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Cigarettes After Sex’s Greg Gonzalez: ‘I’m not bitter. I don’t write from that place’

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Cigarettes After Sex’s Greg Gonzalez: ‘I’m not bitter. I don’t write from that place’


In 2017, having quietly grafted for the better part of a decade, Cigarettes After Sex suddenly, stealthily went viral. The Texan band’s “Nothing’s Gonna Hurt You Baby” bypassed mainstream radio but conquered YouTube, its languid concoction of Randall Miller’s low-thrumming bass and frontman Greg Gonzalez’s androgynous tenor – plus the track’s distinctive monochrome video – helping the song spread like wildfire.

That Cigarettes After Sex trade in sensuous, shoegazey indie-pop – they’re a mainstay on bedroom playlists – means you wouldn’t necessarily think of them as a stadium band. Yet the numbers don’t lie. A bona fide streaming phenomenon, they achieve the same kind of eye-watering numbers on Spotify as the likes of Taylor Swift and Drake. “Nothing’s Gonna Hurt You Baby” and other early releases, such as “Sweet” and “Falling in Love”, have close to half a billion Spotify streams apiece. “Apocalypse”, with its echoing guitars, lovelorn lyrics and soft strokes of percussion, has 1.3 billion.

And those stadiums? Well, they’re filling them. This year, they headline New York’s Madison Square Garden and play two nights at London’s 20,000-capacity O2. Much of their alchemy owes to a Gen-Z revival of the sad, reverb-laden indie of Nineties bands such as Low, Mazzy Star and the Cocteau Twins. Clip-sharing platform TikTok has created a space where angst-ridden teenagers can become the main character in their favourite songs, sharing DIY music videos to score on-camera heartbreak. Meanwhile, Cigarettes’ songs – often laced with Easter-egg-style references only the writer will understand – encourage a level of fan devotion not dissimilar to Swift’s (Gonzalez recently joked about fans swapping their own friendship bracelets).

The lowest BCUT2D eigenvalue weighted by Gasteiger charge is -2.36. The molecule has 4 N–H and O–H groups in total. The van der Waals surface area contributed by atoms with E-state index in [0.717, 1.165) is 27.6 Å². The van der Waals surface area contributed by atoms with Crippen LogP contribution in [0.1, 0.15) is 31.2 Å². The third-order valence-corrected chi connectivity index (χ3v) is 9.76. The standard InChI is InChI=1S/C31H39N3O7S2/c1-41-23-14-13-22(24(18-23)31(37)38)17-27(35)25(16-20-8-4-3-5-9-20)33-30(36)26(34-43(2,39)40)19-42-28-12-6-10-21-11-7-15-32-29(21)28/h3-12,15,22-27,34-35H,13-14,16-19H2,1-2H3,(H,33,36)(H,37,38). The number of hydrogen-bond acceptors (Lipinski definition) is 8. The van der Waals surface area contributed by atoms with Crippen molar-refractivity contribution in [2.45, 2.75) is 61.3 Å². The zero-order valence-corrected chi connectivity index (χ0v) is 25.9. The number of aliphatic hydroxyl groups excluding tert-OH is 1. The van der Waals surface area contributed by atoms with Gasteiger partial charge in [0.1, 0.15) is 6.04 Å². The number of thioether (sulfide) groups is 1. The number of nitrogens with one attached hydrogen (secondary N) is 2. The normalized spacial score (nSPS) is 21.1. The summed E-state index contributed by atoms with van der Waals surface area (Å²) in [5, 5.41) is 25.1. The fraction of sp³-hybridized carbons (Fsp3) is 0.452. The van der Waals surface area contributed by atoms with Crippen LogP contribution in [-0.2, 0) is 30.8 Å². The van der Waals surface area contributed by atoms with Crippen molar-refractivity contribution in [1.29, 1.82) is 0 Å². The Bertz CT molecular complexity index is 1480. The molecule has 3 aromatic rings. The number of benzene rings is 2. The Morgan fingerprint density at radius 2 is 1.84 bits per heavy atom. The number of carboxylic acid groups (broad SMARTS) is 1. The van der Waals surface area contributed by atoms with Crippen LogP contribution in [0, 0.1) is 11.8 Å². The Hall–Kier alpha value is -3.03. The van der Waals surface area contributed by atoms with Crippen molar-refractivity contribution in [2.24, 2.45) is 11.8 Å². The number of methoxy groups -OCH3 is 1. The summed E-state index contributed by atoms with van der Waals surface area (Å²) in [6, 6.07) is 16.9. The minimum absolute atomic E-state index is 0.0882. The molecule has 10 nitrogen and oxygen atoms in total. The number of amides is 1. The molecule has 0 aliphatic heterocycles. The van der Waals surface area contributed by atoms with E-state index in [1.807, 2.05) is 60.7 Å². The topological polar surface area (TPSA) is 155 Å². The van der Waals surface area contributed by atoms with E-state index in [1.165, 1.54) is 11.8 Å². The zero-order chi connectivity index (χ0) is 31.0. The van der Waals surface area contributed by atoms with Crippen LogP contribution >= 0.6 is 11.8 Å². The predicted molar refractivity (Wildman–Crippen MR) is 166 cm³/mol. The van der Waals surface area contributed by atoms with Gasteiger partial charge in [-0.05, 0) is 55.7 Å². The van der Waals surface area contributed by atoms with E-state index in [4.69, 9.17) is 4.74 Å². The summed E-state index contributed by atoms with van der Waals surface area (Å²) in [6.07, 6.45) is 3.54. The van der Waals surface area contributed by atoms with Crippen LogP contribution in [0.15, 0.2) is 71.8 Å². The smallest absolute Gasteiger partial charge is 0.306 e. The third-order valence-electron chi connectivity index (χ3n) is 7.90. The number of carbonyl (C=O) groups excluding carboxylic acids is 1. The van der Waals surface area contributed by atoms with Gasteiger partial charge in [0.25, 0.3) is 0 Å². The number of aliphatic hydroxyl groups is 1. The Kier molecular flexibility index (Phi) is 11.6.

Those fans will be pleased to know that Cigarettes’ latest album, X’s, is their best yet. Released this Friday, it’s inspired by Gonzalez’s breakup with his long-term partner and was recorded last year in the house they once shared. It’s the apotheosis of that swooning, romantic sound: abstract lyrics (“In shorts so high-waist/ The girl in the arcade/ Said they were the shortest ever”) float in deep pools of lush guitar and ripples of percussion. Memories of a long-lost romance flicker like a mirage in the desert, blurring with recollections from childhood. Gonzalez’s whispered delivery on “Silver Sable” is streaked with tears: “Stay with me now, I don’t wanna be lonely.”

“It was probably the worst time to record, emotionally,” the 41-year-old frontman says. “When I did the vocals, everything was really about to be over, which sounds so melodramatic, but I knew it was finished – there was no coming back. I knew that I had to sing the songs or that emotion would be lost; there was some kind of spirit I’d lose, if I waited longer.”